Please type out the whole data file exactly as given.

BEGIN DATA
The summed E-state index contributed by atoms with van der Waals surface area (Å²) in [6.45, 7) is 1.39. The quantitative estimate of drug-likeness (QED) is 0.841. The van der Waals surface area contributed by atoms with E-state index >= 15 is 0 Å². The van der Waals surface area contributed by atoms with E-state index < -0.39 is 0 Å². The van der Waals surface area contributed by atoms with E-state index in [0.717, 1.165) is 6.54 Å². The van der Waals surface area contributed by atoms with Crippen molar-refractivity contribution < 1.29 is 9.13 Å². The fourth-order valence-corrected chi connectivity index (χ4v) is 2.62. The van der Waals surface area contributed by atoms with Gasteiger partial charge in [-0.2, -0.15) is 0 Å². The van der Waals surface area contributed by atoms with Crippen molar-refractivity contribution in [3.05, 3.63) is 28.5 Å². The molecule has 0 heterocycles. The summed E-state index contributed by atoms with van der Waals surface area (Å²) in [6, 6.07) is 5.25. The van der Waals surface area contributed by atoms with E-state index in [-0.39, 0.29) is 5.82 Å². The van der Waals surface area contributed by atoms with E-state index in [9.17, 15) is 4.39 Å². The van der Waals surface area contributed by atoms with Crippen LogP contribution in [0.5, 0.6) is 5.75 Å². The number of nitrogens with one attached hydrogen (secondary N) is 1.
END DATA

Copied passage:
The summed E-state index contributed by atoms with van der Waals surface area (Å²) in [6.45, 7) is 1.39. The quantitative estimate of drug-likeness (QED) is 0.841. The van der Waals surface area contributed by atoms with E-state index >= 15 is 0 Å². The van der Waals surface area contributed by atoms with E-state index < -0.39 is 0 Å². The van der Waals surface area contributed by atoms with E-state index in [0.717, 1.165) is 6.54 Å². The van der Waals surface area contributed by atoms with Crippen molar-refractivity contribution < 1.29 is 9.13 Å². The fourth-order valence-corrected chi connectivity index (χ4v) is 2.62. The van der Waals surface area contributed by atoms with Gasteiger partial charge in [-0.2, -0.15) is 0 Å². The van der Waals surface area contributed by atoms with Crippen molar-refractivity contribution in [3.05, 3.63) is 28.5 Å². The molecule has 0 heterocycles. The summed E-state index contributed by atoms with van der Waals surface area (Å²) in [6, 6.07) is 5.25. The van der Waals surface area contributed by atoms with E-state index in [-0.39, 0.29) is 5.82 Å². The van der Waals surface area contributed by atoms with E-state index in [9.17, 15) is 4.39 Å². The van der Waals surface area contributed by atoms with Crippen LogP contribution in [0.5, 0.6) is 5.75 Å². The number of nitrogens with one attached hydrogen (secondary N) is 1.